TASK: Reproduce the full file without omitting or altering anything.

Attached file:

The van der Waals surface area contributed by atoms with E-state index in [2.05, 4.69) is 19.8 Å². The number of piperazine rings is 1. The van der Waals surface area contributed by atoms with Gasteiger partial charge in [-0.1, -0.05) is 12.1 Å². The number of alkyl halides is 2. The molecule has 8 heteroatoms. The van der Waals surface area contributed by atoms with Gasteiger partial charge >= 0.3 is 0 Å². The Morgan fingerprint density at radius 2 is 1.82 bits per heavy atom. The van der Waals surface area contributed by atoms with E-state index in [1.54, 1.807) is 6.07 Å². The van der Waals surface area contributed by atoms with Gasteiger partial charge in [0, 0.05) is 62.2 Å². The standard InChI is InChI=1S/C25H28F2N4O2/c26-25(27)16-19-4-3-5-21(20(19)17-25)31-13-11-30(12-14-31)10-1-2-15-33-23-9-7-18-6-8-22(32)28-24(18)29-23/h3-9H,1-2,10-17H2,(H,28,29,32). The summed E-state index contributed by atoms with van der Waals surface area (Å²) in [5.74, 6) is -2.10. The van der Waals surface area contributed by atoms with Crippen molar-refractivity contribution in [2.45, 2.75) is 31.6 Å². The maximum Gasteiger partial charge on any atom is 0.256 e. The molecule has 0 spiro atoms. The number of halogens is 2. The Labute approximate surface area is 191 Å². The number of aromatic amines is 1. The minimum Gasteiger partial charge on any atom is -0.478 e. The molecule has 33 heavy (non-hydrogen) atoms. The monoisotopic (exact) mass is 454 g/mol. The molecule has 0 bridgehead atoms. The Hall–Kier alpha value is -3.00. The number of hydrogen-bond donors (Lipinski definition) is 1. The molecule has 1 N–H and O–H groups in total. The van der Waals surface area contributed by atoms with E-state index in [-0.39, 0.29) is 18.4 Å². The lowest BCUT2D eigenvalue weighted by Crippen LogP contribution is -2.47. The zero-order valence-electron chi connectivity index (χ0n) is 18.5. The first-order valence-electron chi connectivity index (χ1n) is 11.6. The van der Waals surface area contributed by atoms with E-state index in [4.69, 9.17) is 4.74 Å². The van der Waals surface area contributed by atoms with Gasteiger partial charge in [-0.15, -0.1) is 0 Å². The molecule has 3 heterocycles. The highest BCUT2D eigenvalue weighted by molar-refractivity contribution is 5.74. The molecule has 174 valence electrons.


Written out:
The van der Waals surface area contributed by atoms with E-state index in [2.05, 4.69) is 19.8 Å². The number of piperazine rings is 1. The van der Waals surface area contributed by atoms with Gasteiger partial charge in [-0.1, -0.05) is 12.1 Å². The number of alkyl halides is 2. The molecule has 8 heteroatoms. The van der Waals surface area contributed by atoms with Gasteiger partial charge >= 0.3 is 0 Å². The Morgan fingerprint density at radius 2 is 1.82 bits per heavy atom. The van der Waals surface area contributed by atoms with E-state index in [1.54, 1.807) is 6.07 Å². The van der Waals surface area contributed by atoms with Gasteiger partial charge in [0, 0.05) is 62.2 Å². The standard InChI is InChI=1S/C25H28F2N4O2/c26-25(27)16-19-4-3-5-21(20(19)17-25)31-13-11-30(12-14-31)10-1-2-15-33-23-9-7-18-6-8-22(32)28-24(18)29-23/h3-9H,1-2,10-17H2,(H,28,29,32). The summed E-state index contributed by atoms with van der Waals surface area (Å²) in [5.74, 6) is -2.10. The van der Waals surface area contributed by atoms with Crippen molar-refractivity contribution in [2.45, 2.75) is 31.6 Å². The maximum Gasteiger partial charge on any atom is 0.256 e. The molecule has 0 spiro atoms. The number of halogens is 2. The Labute approximate surface area is 191 Å². The number of aromatic amines is 1. The minimum Gasteiger partial charge on any atom is -0.478 e. The molecule has 33 heavy (non-hydrogen) atoms. The monoisotopic (exact) mass is 454 g/mol. The molecule has 0 bridgehead atoms. The Hall–Kier alpha value is -3.00. The number of hydrogen-bond donors (Lipinski definition) is 1. The molecule has 1 N–H and O–H groups in total. The van der Waals surface area contributed by atoms with E-state index in [-0.39, 0.29) is 18.4 Å². The lowest BCUT2D eigenvalue weighted by Crippen LogP contribution is -2.47. The zero-order valence-electron chi connectivity index (χ0n) is 18.5. The first-order valence-electron chi connectivity index (χ1n) is 11.6. The van der Waals surface area contributed by atoms with E-state index in [4.69, 9.17) is 4.74 Å². The van der Waals surface area contributed by atoms with Gasteiger partial charge in [-0.15, -0.1) is 0 Å². The molecule has 3 heterocycles. The highest BCUT2D eigenvalue weighted by molar-refractivity contribution is 5.74. The molecule has 174 valence electrons.